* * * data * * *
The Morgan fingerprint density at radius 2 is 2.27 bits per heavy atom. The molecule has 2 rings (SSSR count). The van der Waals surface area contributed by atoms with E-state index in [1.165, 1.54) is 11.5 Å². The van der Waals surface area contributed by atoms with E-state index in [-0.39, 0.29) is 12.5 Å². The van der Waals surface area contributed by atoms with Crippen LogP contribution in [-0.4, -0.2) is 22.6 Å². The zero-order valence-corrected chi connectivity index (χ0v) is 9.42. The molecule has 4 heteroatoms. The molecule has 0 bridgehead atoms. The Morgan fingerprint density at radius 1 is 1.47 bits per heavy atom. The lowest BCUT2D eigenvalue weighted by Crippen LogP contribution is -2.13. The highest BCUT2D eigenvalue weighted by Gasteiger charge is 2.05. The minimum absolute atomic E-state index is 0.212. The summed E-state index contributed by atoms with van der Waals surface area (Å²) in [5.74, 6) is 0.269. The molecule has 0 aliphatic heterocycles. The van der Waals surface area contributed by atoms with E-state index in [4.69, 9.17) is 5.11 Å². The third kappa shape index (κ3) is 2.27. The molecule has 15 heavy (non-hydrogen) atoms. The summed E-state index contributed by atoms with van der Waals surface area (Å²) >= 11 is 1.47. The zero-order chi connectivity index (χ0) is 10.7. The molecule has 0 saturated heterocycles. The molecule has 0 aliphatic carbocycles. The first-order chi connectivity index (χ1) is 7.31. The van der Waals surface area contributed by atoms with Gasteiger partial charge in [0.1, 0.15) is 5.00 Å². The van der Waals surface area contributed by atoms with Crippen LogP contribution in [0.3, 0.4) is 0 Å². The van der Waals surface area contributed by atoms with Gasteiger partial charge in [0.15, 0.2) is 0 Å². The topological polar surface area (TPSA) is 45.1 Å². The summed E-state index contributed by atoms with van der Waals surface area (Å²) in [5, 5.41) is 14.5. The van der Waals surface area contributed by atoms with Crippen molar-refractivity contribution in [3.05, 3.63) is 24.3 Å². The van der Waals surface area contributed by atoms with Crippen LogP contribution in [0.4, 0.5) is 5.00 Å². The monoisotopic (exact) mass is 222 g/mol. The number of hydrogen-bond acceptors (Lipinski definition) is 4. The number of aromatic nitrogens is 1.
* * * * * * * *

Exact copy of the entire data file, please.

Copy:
The Morgan fingerprint density at radius 2 is 2.27 bits per heavy atom. The molecule has 2 rings (SSSR count). The van der Waals surface area contributed by atoms with E-state index in [1.165, 1.54) is 11.5 Å². The van der Waals surface area contributed by atoms with E-state index in [-0.39, 0.29) is 12.5 Å². The van der Waals surface area contributed by atoms with Crippen LogP contribution in [-0.4, -0.2) is 22.6 Å². The zero-order valence-corrected chi connectivity index (χ0v) is 9.42. The molecule has 4 heteroatoms. The molecule has 0 bridgehead atoms. The Morgan fingerprint density at radius 1 is 1.47 bits per heavy atom. The lowest BCUT2D eigenvalue weighted by Crippen LogP contribution is -2.13. The highest BCUT2D eigenvalue weighted by Gasteiger charge is 2.05. The minimum absolute atomic E-state index is 0.212. The summed E-state index contributed by atoms with van der Waals surface area (Å²) in [5.74, 6) is 0.269. The molecule has 0 aliphatic heterocycles. The van der Waals surface area contributed by atoms with E-state index in [4.69, 9.17) is 5.11 Å². The third kappa shape index (κ3) is 2.27. The molecule has 15 heavy (non-hydrogen) atoms. The summed E-state index contributed by atoms with van der Waals surface area (Å²) >= 11 is 1.47. The zero-order chi connectivity index (χ0) is 10.7. The molecule has 0 saturated heterocycles. The molecule has 0 aliphatic carbocycles. The first-order chi connectivity index (χ1) is 7.31. The van der Waals surface area contributed by atoms with Gasteiger partial charge in [0.1, 0.15) is 5.00 Å². The van der Waals surface area contributed by atoms with Crippen LogP contribution in [0.3, 0.4) is 0 Å². The van der Waals surface area contributed by atoms with Gasteiger partial charge in [0.15, 0.2) is 0 Å². The topological polar surface area (TPSA) is 45.1 Å². The summed E-state index contributed by atoms with van der Waals surface area (Å²) in [5, 5.41) is 14.5. The van der Waals surface area contributed by atoms with Crippen molar-refractivity contribution in [3.05, 3.63) is 24.3 Å². The van der Waals surface area contributed by atoms with Crippen LogP contribution in [0.4, 0.5) is 5.00 Å². The monoisotopic (exact) mass is 222 g/mol. The number of hydrogen-bond acceptors (Lipinski definition) is 4. The number of aromatic nitrogens is 1.